I’ll start off by saying that storytelling in videogames has come a long way. In the earliest days of videogames, you either got a small preface in the form of some vague artwork, or, if you were lucky, a short paragraph in a manual. Other than that, a videogame’s narrative was whatever you made it out to be. As the technology has improved, so has the ability to really say something, and many games have used that to tell some pretty compelling stories. That being said, have developers actually figured out how to portray morality in their games?
My short answer to that question is, no. While a number of games have tried to introduce aspects of morality into games, for the most part, they’ve failed. In most cases, the entire concept of morality runs counter to the escapism that videogames provide. In other games, the concept is too limited, or so poorly implemented that it just becomes another gameplay element to be mastered, in order to complete the game. Of course everything in videogames is run off of a program, and any morality system is just a series of “If/Then” commands coded into that particular game.
For a large number of games, morality is totally off of the table. I mean just about any shooter game, is all about violence. For many gamers, it gives them a sense of empowerment that allows them to release frustration by killing things and blowing stuff up. Driving games serve much the same purpose, albeit in less violent way, typically. I mean, there aren’t any games about being a courteous driver, and allowing other drivers to merge into traffic ahead of you. Likewise, Call of Duty, Halo, Gears of War, and Battlefield aren’t about individually assessing the threat of enemy combatants, and don’t offer the ability to capture them.
When I think of morality in videogames, two of the games that come to mind first are the Mass Effect and Fable role playing games. Both games try, but ultimately fail, in my opinion, to implement a morality system. The Fable games do the worse job of the two, because while your appearance can change and NPCs will react differently to you, there is actually no permanent impact to the narrative based on how you play the game. While Mass Effect’s morality is, for the most part, too limited, at least in the first game, your overall morality actually determines a crew member’s fate.
Another game that tries to introduce a morality system is Dishonored. For me this is one of the most convoluted attempts that I’ve ever seen in a videogame. On one hand, the game does give you all of the tools to play the game nonviolently. It also creates a tangible effect for the level of violence you implement throughout the game, and even has different endings based on how you play the game. The problem is, that the morality makes no sense in the context of the overall narrative, particularly when it comes to the main bad guys. Considering their level of power and influence, the nonviolent choice of turning them over to “the authorities” is just silly. Imagine that the President of the United States wanted to kill you and your family, do you really think that calling 911 would solve that problem? I hope that the system in Dishonored 2 is a little more plausible.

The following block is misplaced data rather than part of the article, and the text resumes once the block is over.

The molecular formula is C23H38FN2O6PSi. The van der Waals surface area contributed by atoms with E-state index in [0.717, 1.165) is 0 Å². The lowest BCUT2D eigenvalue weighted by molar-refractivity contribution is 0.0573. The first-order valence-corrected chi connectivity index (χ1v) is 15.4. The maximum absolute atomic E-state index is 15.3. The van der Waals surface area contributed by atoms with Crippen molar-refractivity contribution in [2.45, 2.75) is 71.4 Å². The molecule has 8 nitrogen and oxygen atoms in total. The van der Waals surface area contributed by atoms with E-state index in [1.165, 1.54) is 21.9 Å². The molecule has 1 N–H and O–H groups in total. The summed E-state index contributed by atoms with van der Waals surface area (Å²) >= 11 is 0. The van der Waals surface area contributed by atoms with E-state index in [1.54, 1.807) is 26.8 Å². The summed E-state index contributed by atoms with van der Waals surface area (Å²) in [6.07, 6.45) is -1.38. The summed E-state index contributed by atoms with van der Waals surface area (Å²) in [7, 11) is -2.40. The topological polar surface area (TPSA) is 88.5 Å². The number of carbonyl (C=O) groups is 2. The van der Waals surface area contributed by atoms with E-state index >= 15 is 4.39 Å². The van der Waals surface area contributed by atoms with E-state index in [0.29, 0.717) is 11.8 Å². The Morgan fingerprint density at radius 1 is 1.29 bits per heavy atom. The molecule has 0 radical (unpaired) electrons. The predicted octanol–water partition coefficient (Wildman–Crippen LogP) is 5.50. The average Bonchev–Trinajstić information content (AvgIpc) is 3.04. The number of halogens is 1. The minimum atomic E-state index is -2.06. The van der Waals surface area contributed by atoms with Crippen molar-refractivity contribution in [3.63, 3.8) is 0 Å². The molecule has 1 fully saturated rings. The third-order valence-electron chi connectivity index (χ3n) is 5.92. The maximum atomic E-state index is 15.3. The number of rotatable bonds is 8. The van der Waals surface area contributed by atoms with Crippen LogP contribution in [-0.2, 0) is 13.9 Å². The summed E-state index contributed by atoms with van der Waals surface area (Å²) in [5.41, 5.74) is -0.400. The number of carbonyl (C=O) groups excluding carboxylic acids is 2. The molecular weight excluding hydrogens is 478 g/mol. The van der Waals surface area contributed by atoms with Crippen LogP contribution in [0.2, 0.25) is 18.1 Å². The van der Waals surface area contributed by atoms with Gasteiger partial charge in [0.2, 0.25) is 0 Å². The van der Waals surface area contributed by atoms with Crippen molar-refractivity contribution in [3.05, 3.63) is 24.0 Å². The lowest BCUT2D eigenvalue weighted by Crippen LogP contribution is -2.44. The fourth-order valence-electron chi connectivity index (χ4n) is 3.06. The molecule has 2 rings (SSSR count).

What I would have liked to have seen, in all of these games is a more tangible, nuanced, and at the same time less visible effect of your moral choices. Morality isn’t a meter, and we all make moral decisions every day. Some of those choices have an immediate effect, some play out down the road, and others have no discernable impact in our lives, ever. As Game of Thrones has taught us, being the good guy also doesn’t always benefit you. There is also a significant difference between a perceived public morality, and a more personal one.
The Dragon Age games address this, but what I would also like to see, is more of an impact on relationships in games, based on your choices. If you’re too pious of a person, there are some that will shun you, and not only that, but try to take advantage of you. At the other extreme, if you’re too aggressive, you’re likely to turn others off. In most of the games that try to tackle this, it’s fairly easy to overcome, for the sake of the game’s scope. This is what the real issue of morality in videogames boils down to.
Unfortunately, just like with most videogames’ narratives, the morality systems lean towards being cartoony. However, with limited resources, and time and budget constraints, often game makers just aren’t afforded the luxury of implementing a realistic morality system into gaming. Like enemy AI, it’s a complex system with a lot of variables. Unlike AI though, a morality system also requires a strong narrative that supports it. It’s a daunting task, and not something that’s easily summarized in bullet point on a press release. Even if it was, a complex, nuanced morality isn’t quite as sexy as Ultra HD, or 60fps anyway. That doesn’t mean we can’t expect more, and ask for it.
The opinions in this editorial are the author’s and do not represent OnlySP as an organization.
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